It’s not an ideal situation working from home with children, but during a prolonged crisis like the Coronavirus pandemic, lots of your parent employees and indeed you, may find this situation unavoidable.
Looking after a child and home-schooling is a full-time job in itself, and whilst some parents can split caretaking responsibilities with partners also working from home, you might find some employees who are the only person available to look after their school-aged children.
In a scenario like this, the boundaries and support systems that usually allow a person to be a loving parent and productive employee are gone making work-life balance almost impossible.
Unfortunately. there aren’t any quick fixes but like Forbes suggests flexible, accommodating workplaces are more likely to have successful parent workers.
Here are five things you can implement to achieve this.
1. Forget routines, focus on results
For parent employees, a strict 9-to-5 schedule might not be realistic, so make it clear to your entire team that schedules can be flexed where necessary. Sure, there will be some calls your employees need to attend or times they need to be available, but outside of those times, try to give your team the freedom they need to balance work and life.
At the end of the day happy employees = productive employees!
And if there is something an employee cannot attend, consider recording video calls (you can do this easily via Zoom and Teams) or designate a note-taker so nobody misses important information – just make sure everyone knows you are recording the meeting beforehand.
We know that this won’t work in all roles, but you’ll be surprised, if you are clear about the results you expect to see most employees will try their hardest to deliver especially if they know you’re being flexible.
2. Agree what is realistic
Once you understand how much flex someone actually needs, you can decide whether they can continue to deliver most of their current job in the time they have available to them (taking into account the flexibility given). Sometimes this just won’t be possible, for many parents, especially those who are the sole carer during the daytime, the best thing to do will be to offer them partial or full furlough.
No-one can be expected to look after their children, work all day and be good at both. Offering part-time furlough gives the parent some space in the day to dedicate to their children, and some time for work.
In general terms furlough is used when a business is adversely impacted by Coronavirus, but it can also be used where an employee’s usual childcare or educational arrangements have been disrupted.
3. Set communication expectations
As an employer you should absolutely expect frequent, open communication, so it’s important to set clear communication expectations with your parent workers from the start. Let your employees know that they’re in charge of regularly sharing what their work situation looks like and encourage them to ask for help and support to make things more manageable.
While their schedules are flexible, make sure to establish some core hours where they can be contacted for meetings and quick-email responses. Agree what the performance expectations should be and ensure you adjust these if someone is working reduced hours.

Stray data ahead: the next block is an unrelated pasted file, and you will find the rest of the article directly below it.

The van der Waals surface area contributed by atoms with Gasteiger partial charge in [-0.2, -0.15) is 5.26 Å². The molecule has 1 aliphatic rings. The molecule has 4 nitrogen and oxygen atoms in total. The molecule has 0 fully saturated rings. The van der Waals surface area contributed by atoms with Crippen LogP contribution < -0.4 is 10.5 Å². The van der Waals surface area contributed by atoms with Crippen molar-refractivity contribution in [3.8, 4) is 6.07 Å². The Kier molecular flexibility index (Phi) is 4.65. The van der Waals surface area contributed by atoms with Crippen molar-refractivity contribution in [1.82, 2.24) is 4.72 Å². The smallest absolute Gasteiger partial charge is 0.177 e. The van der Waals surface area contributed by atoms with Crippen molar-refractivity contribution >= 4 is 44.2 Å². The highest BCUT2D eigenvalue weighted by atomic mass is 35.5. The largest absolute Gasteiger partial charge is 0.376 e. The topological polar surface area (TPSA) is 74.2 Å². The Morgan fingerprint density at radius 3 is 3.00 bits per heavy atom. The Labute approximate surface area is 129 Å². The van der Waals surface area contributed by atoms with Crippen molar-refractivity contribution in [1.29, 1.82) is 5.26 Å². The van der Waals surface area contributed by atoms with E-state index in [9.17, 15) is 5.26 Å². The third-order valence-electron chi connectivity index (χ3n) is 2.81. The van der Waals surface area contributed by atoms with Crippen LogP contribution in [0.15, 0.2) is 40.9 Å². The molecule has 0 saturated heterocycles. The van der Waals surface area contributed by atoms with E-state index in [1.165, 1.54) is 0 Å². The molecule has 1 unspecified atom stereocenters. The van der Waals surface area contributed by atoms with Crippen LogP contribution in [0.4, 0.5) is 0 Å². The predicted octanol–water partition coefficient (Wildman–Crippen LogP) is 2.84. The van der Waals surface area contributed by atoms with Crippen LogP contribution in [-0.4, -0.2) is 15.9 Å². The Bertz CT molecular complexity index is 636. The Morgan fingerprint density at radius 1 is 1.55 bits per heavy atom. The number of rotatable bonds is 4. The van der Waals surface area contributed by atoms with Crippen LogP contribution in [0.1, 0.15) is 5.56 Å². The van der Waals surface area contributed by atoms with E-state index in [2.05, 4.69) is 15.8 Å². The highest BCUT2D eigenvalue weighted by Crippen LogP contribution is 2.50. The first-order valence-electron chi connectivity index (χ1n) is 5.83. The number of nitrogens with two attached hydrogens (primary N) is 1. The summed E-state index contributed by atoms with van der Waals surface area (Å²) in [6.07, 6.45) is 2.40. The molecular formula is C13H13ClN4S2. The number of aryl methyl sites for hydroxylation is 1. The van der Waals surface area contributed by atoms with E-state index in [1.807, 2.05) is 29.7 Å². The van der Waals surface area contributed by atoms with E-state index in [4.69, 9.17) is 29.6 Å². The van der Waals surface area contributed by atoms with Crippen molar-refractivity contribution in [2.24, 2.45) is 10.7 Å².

Finally, communicating remotely with partners, children and pets at home can be challenging, especially when they’re all demanding attention! Make exceptions and allow for occasional interruptions, these realities happen and very little can be done to avoid them.
Being open and transparent with your team members goes a long way in encouraging open communication amongst remote employees.
4. Offer emotional support
Offering reassurance and empathy to your parent workers that you’re committed as a company to making their work doable, will help lift a huge weight of their shoulders and allow them to be more positive and productive in the long term.
Another thing to consider for your team is an Employee Assistance Programme (EAP), which will allow struggling employees to access free, confidential advice whenever they need it.
Providing the appropriate support networks for your parent employees is vital to stop any problems turning into something more serious.
5. Make time for social chit-chat
For many parents, work breaks will mainly consist of taking care of children, and all the usual social interaction with their co-workers will be missed.
So, a final way to increase morale with your parent employees is to make time for social check-ins with no formal agenda, whether that is via a weekly Zoom coffee break or a departmental quiz on a Friday afternoon.
Or if you want to have a more ‘unplanned’ social interaction set-up a channel using Slack (or any other instant messaging software) purely for non-work-related chat! And don’t forget to just pick up the phone, and see how things are going.
Setting up more informal communication channels will help improve morale and help your employees maintain good relationships while working from home.
How we can help
Managing remote employees who are looking after their children at the same time can be tough, but we’re here to help with unlimited advice from our qualified HR consultants and bespoke policies covering topics like flexible working and time off for dependants.
The content of this blog is for general information only. Please don’t rely on it as legal or other professional advice as that is not what we intend. You can find more detail on this in our Terms of Website Use. If you require professional advice, please get in touch.
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